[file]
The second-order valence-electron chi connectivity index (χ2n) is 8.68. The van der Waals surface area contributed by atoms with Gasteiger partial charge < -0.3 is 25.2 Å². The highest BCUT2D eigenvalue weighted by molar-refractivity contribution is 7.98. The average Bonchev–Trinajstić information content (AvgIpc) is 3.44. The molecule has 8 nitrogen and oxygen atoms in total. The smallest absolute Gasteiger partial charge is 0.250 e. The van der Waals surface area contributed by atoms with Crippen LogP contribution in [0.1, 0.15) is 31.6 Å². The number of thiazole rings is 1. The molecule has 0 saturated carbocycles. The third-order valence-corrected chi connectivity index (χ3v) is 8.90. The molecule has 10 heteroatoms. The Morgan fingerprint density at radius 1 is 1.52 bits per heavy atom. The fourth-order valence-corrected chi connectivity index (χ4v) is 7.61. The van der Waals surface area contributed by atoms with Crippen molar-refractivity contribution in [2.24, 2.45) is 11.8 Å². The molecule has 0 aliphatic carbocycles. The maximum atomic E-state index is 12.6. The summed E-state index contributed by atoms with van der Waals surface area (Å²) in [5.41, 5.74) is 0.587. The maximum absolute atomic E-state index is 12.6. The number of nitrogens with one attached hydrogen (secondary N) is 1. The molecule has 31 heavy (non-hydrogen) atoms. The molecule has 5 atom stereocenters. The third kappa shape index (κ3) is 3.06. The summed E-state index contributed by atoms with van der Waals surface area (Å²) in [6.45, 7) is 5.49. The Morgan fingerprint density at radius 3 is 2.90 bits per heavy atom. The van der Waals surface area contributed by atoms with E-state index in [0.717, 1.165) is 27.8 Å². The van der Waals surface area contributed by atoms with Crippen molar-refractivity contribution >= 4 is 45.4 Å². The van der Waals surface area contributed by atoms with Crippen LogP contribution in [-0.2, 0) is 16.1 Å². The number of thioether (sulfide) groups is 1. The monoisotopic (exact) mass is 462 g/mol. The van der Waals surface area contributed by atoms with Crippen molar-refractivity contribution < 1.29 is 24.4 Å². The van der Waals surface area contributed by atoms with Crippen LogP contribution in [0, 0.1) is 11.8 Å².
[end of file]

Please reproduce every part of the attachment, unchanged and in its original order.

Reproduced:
The second-order valence-electron chi connectivity index (χ2n) is 8.68. The van der Waals surface area contributed by atoms with Gasteiger partial charge < -0.3 is 25.2 Å². The highest BCUT2D eigenvalue weighted by molar-refractivity contribution is 7.98. The average Bonchev–Trinajstić information content (AvgIpc) is 3.44. The molecule has 8 nitrogen and oxygen atoms in total. The smallest absolute Gasteiger partial charge is 0.250 e. The van der Waals surface area contributed by atoms with Crippen LogP contribution in [0.1, 0.15) is 31.6 Å². The number of thiazole rings is 1. The molecule has 0 saturated carbocycles. The third-order valence-corrected chi connectivity index (χ3v) is 8.90. The molecule has 10 heteroatoms. The Morgan fingerprint density at radius 1 is 1.52 bits per heavy atom. The fourth-order valence-corrected chi connectivity index (χ4v) is 7.61. The van der Waals surface area contributed by atoms with Crippen molar-refractivity contribution in [2.24, 2.45) is 11.8 Å². The molecule has 0 aliphatic carbocycles. The maximum atomic E-state index is 12.6. The summed E-state index contributed by atoms with van der Waals surface area (Å²) in [5.41, 5.74) is 0.587. The maximum absolute atomic E-state index is 12.6. The number of nitrogens with one attached hydrogen (secondary N) is 1. The molecule has 31 heavy (non-hydrogen) atoms. The molecule has 5 atom stereocenters. The third kappa shape index (κ3) is 3.06. The summed E-state index contributed by atoms with van der Waals surface area (Å²) in [6.45, 7) is 5.49. The Morgan fingerprint density at radius 3 is 2.90 bits per heavy atom. The van der Waals surface area contributed by atoms with E-state index in [0.717, 1.165) is 27.8 Å². The van der Waals surface area contributed by atoms with Crippen molar-refractivity contribution >= 4 is 45.4 Å². The van der Waals surface area contributed by atoms with Crippen LogP contribution in [-0.2, 0) is 16.1 Å². The number of thioether (sulfide) groups is 1. The monoisotopic (exact) mass is 462 g/mol. The van der Waals surface area contributed by atoms with Crippen molar-refractivity contribution < 1.29 is 24.4 Å². The van der Waals surface area contributed by atoms with Crippen LogP contribution in [0, 0.1) is 11.8 Å².